Although bone spurs may not cause you any problems at first, over time, they can start to pinch your spinal cord. This can cause you to lose strength in your limbs as the nerves, which send signals to your arms and legs, get compressed. You may also experience numbness or tingling in these limbs as those nerve signals get cut off.
As we age, the disks that help to pad our vertebrae can show wear and tear. These disks may begin to become dehydrated, and the cartilage they’re made of can become stiff. This causes them to start to bulge, expanding outward as it becomes compressed.
These bulging disks can start to put pressure on your spinal nerves, causing numbness, tingling, and pain. You may notice that this pain is worse during a sudden movement, such as sneezing or coughing. Your doctor may be able to prescribe you anti-inflammatory medications or give you a steroid shot, or they may recommend you go on bed rest to allow your disk to heal.
If a bulging disc is left untreated for too long, it may eventually rupture. A ruptured disk, also known as a herniated disk, occurs when the bulging disk cracks through one of your vertebrae. A portion of that rubbery disk can start to protrude out of this crack, causing the typical nerve pain, numbness, and tingling.
If you catch a ruptured disk soon enough, your doctor may be able to treat it with anti-inflammatory medications or steroid injections. They may also recommend you go to physical therapy to minimize your pain from a herniated disk. In some cases, your doctor may have to perform surgery to remove the protruding portion of the disk and get you back to a pain-free life.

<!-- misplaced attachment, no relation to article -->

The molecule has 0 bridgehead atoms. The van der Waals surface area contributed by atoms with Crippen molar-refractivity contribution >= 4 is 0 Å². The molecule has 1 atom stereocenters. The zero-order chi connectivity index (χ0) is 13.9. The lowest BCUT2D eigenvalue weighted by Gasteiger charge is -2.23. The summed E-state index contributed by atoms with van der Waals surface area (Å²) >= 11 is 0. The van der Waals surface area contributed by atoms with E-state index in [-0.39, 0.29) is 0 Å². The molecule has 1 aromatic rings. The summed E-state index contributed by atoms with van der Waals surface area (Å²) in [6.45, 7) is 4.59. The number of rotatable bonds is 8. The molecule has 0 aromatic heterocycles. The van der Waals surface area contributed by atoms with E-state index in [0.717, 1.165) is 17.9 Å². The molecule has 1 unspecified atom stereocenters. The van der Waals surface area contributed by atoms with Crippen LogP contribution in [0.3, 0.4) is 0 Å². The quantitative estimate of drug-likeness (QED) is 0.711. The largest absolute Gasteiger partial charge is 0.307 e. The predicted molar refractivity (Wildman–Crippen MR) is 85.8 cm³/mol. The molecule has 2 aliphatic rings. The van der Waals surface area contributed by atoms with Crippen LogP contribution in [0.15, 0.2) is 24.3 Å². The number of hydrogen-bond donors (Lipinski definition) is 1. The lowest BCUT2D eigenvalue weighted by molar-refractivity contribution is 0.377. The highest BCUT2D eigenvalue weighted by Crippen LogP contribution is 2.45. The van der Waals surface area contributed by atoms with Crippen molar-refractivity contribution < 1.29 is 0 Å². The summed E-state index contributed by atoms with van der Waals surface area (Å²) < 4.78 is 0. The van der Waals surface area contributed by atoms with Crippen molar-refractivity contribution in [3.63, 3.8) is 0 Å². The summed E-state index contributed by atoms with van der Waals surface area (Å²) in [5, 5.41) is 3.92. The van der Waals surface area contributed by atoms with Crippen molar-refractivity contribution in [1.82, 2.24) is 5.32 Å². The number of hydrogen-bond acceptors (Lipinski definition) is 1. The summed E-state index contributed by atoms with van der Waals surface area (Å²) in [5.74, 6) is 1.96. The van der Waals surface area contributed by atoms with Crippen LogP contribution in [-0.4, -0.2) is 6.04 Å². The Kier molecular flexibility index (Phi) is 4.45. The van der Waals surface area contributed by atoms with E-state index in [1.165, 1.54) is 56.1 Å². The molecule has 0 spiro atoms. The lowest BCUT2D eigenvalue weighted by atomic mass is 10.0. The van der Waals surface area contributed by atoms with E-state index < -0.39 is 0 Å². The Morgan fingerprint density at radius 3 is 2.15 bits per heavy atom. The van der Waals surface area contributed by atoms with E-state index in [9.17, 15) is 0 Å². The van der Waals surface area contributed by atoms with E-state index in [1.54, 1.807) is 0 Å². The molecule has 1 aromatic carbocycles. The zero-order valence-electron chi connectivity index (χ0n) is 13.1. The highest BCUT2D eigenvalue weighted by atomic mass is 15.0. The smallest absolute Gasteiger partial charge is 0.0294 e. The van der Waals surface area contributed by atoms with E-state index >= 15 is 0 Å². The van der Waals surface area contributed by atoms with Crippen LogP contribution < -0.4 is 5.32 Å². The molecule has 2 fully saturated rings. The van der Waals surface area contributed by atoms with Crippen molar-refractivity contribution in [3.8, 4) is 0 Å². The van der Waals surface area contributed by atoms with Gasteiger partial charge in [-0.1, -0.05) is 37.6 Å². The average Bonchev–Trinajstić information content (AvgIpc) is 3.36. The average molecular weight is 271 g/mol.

Risk Factors for Back Pain
There are several factors that may put you at higher risk of back pain, depending on what sort you have. As you may have noticed, one of the biggest risk factors is age. As we get older, our bodies start to show some of the wear and tear they’ve undergone, and certain parts of our backs may begin to break down.
People who carry some extra weight can also be at higher risk of developing back pain since there’s more strain on their spines. People who practice poor posture may place more strain on their backs and be at greater risk. And you won’t be surprised to learn that people who have had back injuries in the past will be at a greater risk of developing other complications later down the road.
Learn More About Different Types of Back Pain
Back pain can be severe to the point of being debilitating, and there are a variety of things that can cause it. From nerve pain to fractures to osteoporosis, the different types of back pain will impact your life in different ways. And the treatment methods your doctor may prescribe will vary based both on what sort of back pain you have and how severe it is.
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This article is republished from the original at CreatrixSolutions.com